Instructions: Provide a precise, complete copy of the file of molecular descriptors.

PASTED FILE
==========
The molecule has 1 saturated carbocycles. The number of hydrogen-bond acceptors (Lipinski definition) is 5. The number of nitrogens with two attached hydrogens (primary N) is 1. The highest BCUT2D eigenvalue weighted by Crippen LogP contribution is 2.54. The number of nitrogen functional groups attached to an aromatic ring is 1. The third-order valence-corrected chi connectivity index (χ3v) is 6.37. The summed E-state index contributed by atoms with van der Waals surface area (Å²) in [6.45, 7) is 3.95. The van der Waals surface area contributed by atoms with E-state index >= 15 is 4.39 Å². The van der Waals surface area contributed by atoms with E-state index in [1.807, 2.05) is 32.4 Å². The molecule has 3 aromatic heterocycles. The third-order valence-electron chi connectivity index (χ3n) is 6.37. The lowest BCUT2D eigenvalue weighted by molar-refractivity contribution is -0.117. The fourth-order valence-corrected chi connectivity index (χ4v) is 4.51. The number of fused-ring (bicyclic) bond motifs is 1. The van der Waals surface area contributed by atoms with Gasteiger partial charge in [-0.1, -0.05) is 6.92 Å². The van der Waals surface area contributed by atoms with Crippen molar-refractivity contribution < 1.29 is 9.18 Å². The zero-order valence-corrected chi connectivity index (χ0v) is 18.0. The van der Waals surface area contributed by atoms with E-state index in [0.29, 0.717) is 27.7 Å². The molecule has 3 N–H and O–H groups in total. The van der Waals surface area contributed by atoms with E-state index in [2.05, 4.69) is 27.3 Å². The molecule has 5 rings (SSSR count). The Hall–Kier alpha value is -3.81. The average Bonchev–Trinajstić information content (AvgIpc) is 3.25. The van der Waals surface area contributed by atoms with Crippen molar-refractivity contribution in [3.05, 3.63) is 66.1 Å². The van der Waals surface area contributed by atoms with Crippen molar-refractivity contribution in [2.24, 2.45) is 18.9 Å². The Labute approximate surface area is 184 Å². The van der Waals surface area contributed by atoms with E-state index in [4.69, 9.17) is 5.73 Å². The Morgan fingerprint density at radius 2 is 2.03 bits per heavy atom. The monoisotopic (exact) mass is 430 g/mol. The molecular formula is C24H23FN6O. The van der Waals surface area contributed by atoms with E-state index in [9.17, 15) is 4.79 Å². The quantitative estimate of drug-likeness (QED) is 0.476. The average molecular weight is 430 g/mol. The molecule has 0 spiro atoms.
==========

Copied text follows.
The molecule has 1 saturated carbocycles. The number of hydrogen-bond acceptors (Lipinski definition) is 5. The number of nitrogens with two attached hydrogens (primary N) is 1. The highest BCUT2D eigenvalue weighted by Crippen LogP contribution is 2.54. The number of nitrogen functional groups attached to an aromatic ring is 1. The third-order valence-corrected chi connectivity index (χ3v) is 6.37. The summed E-state index contributed by atoms with van der Waals surface area (Å²) in [6.45, 7) is 3.95. The van der Waals surface area contributed by atoms with E-state index >= 15 is 4.39 Å². The van der Waals surface area contributed by atoms with E-state index in [1.807, 2.05) is 32.4 Å². The molecule has 3 aromatic heterocycles. The third-order valence-electron chi connectivity index (χ3n) is 6.37. The lowest BCUT2D eigenvalue weighted by molar-refractivity contribution is -0.117. The fourth-order valence-corrected chi connectivity index (χ4v) is 4.51. The number of fused-ring (bicyclic) bond motifs is 1. The van der Waals surface area contributed by atoms with Gasteiger partial charge in [-0.1, -0.05) is 6.92 Å². The van der Waals surface area contributed by atoms with Crippen molar-refractivity contribution < 1.29 is 9.18 Å². The zero-order valence-corrected chi connectivity index (χ0v) is 18.0. The van der Waals surface area contributed by atoms with E-state index in [0.29, 0.717) is 27.7 Å². The molecule has 3 N–H and O–H groups in total. The van der Waals surface area contributed by atoms with E-state index in [2.05, 4.69) is 27.3 Å². The molecule has 5 rings (SSSR count). The Hall–Kier alpha value is -3.81. The average Bonchev–Trinajstić information content (AvgIpc) is 3.25. The van der Waals surface area contributed by atoms with Crippen molar-refractivity contribution in [3.05, 3.63) is 66.1 Å². The van der Waals surface area contributed by atoms with Crippen molar-refractivity contribution in [2.24, 2.45) is 18.9 Å². The Labute approximate surface area is 184 Å². The van der Waals surface area contributed by atoms with E-state index in [4.69, 9.17) is 5.73 Å². The Morgan fingerprint density at radius 2 is 2.03 bits per heavy atom. The monoisotopic (exact) mass is 430 g/mol. The molecular formula is C24H23FN6O. The van der Waals surface area contributed by atoms with E-state index in [9.17, 15) is 4.79 Å². The quantitative estimate of drug-likeness (QED) is 0.476. The average molecular weight is 430 g/mol. The molecule has 0 spiro atoms.